Bengals Rewind: Beating Browns signaled start of the Shuffle

Week 4 of the 1988 season may not have been the birth of the Ickey Shuffle, but it certainly was the genesis.

Given his first chance to contribute in more than just short-yardage situations, rookie running back Ickey Woods carried 13 times for 62 yards and two touchdowns to help lift the Cincinnati Bengals to a 24-17 win against the Cleveland Browns at Riverfront Stadium, keeping the team’s record perfect at 4-0.

Woods said he never gave much thought to how he would celebrate if he scored, so when it happened he was caught off guard.

“I didn’t know what to do so I kind of took my hands and put them between my legs,” Woods said. “(Defensive back) Rickey Dixon came up to me and said, ‘Man, what was that?’ I told him it was my celebration dance, and he said, ‘That thing was whack.’

“I asked him what I should do and he didn’t know, so I suggested putting some steps to it,” Woods continued. “The whole next week I thought about what I could do, and then just before it was time to go out and get warmed up, it just hit me. I said, ‘Rickey, check this out. This is what I’m going to do when I score.’ He loved it. He said ‘Yeah, Ick. Man, that’s going to be live.’ ”

The win against the Browns had much greater significance, of course, than hatching an enduring – and endearing – piece of Cincinnati sports history. It signaled the birth of the running game.

With Cleveland’s Pro Bowl cornerbacks Hanford Dixon and Frank Minnifield holding Bengals quarterback Boomer Esiason to just 8 of 23 passing for 183 yards, Woods, James Brooks and Stanley Wilson racked up the first of what would the team’s first of seven 200-yard rushing games.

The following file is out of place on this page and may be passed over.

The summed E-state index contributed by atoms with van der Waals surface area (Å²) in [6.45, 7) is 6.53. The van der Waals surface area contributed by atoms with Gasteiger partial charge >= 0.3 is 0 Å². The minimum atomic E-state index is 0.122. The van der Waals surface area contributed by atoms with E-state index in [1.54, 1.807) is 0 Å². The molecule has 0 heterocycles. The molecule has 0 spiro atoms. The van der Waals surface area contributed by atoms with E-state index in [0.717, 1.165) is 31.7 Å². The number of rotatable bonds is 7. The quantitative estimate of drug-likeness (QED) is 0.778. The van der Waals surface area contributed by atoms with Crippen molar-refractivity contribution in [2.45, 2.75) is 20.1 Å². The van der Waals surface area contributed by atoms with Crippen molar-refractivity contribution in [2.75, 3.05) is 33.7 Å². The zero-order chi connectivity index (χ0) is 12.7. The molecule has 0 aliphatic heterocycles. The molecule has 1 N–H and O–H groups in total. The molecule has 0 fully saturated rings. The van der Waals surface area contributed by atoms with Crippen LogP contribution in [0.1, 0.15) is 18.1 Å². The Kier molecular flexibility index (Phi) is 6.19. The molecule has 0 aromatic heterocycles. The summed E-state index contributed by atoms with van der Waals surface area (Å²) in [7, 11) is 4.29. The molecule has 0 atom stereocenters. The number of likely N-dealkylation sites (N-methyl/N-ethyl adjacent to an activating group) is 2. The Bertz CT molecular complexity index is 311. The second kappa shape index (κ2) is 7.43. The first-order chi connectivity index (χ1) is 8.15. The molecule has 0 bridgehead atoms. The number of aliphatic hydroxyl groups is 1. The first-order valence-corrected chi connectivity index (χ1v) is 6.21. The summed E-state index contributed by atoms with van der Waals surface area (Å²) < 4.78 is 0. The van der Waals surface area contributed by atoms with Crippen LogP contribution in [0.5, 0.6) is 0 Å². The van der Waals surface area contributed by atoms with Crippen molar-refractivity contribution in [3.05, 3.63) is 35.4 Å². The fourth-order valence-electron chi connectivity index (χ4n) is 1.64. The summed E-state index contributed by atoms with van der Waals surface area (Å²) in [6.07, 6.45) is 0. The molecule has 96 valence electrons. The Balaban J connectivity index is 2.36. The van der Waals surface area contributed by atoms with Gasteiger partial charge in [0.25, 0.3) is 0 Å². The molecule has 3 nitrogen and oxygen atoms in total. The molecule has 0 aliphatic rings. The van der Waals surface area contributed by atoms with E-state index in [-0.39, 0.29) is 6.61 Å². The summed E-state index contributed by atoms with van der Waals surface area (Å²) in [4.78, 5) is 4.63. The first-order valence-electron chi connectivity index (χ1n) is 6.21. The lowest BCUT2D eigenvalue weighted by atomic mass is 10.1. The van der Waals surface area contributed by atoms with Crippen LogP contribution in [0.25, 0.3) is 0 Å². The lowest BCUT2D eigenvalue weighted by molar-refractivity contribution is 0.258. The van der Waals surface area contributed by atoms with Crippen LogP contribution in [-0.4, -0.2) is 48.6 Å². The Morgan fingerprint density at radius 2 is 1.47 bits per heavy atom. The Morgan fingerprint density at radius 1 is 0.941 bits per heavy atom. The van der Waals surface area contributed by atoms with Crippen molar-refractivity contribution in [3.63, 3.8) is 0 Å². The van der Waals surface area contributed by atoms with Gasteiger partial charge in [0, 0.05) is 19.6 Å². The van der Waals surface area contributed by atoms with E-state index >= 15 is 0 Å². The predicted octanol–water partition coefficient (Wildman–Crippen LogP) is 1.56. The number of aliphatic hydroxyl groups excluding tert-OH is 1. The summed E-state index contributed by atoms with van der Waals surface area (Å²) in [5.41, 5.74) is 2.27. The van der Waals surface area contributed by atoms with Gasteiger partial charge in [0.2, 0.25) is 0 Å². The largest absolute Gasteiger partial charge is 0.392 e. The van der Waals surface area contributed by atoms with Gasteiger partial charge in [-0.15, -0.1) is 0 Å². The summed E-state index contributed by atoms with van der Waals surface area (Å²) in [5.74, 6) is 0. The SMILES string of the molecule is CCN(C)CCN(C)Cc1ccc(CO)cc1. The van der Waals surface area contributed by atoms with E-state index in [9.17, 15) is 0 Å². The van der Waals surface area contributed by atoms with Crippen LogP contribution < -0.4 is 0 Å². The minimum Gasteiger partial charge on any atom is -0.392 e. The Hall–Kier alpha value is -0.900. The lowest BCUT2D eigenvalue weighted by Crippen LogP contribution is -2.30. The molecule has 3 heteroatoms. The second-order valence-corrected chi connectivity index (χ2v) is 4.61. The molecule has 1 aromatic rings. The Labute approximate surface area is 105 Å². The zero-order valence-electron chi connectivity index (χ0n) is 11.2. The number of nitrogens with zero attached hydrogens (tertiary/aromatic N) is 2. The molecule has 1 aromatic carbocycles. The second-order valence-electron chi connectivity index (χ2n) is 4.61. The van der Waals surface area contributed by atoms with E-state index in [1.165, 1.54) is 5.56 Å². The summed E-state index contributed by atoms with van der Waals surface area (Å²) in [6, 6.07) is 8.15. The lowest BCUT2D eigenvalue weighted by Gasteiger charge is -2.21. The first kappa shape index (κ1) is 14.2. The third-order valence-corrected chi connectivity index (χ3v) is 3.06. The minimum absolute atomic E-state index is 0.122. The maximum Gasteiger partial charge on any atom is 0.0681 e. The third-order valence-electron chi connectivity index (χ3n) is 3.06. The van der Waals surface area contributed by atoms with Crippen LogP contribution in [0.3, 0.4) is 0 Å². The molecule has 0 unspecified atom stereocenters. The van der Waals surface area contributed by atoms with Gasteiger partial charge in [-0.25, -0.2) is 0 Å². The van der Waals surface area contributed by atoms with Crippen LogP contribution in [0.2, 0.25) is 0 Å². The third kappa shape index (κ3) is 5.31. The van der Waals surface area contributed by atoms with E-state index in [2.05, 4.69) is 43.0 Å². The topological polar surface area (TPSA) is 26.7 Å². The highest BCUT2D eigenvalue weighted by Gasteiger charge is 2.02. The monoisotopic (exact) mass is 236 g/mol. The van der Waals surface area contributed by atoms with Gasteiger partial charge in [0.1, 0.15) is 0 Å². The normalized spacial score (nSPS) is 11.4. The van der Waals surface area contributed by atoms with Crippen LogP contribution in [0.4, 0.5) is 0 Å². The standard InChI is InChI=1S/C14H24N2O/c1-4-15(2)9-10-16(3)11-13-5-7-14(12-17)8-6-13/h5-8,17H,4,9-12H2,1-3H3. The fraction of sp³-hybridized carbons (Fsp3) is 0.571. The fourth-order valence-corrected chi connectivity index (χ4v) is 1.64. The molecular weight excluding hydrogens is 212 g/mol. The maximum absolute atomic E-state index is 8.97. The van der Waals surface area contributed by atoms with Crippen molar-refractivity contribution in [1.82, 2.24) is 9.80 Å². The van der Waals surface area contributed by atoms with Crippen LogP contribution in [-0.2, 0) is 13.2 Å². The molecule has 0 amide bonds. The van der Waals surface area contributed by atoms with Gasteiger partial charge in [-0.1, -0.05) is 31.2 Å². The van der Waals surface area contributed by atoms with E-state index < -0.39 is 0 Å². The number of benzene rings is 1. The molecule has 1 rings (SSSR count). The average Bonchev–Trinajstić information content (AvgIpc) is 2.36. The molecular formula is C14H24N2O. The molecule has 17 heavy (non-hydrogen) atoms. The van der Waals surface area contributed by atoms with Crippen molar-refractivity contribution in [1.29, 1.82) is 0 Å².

Brooks ran for 83 yards and Wilson 68 to go along with Woods’ 62.

“Stanley went down for a few plays early in the game and they gave me a chance to get in and show what I could do,” Woods said. “I made a couple of good runs, and they kept me in. We didn’t miss a beat.”

The Bengals jumped out to an early 7-0 lead when Skip McLendon forced a Kevin Mack fumble on the fourth play of the game, and Lewis Billups returned it 26 yards for a touchdown.

After Matt Bahr and Jim Breech traded field goals to make it a 10-3 game, Woods scored a pair of 1-yard touchdowns in the second quarter.

Woods’ second score – which occurred less than 90 seconds after the Browns had gotten within 17-10 on an 11-yard touchdown pass from Mike Pagel to Brian Brennan – came with seven seconds left in the half and gave the Bengals a 24-10 lead.

“As a rookie I took a lot of snaps in camp and the preseason while JB and Stanley kind of sat back a little bit,” said Woods, who today is the spokesman and director for the Jovante Woods Foundation, an organization dedicated to finding a cure for asthma and named for Ickey’s son, who passed away three years after suffering an attack while playing football.

“They got to play most of the games, and I knew that was best for us,” Woods continued. “But I just wanted to get out on the field. I felt like I had proved in practice that I could get it done. And that correlated over to the field. I was able to get out there and finish off where I left off in practice, breaking a few tackles, running a few people over and making some good plays for our team.”

Woods’ touchdowns were the first of what would be 15 for him that season on the way to gaining 1,066 yards.

“With the two corners and great pass Cleveland had, we had to depend on the run game that day,” Woods said. “That was the start of our running game starting to pick up, and that really opened up our play-action game.”

And it also opened the door for the Ickey Shuffle.

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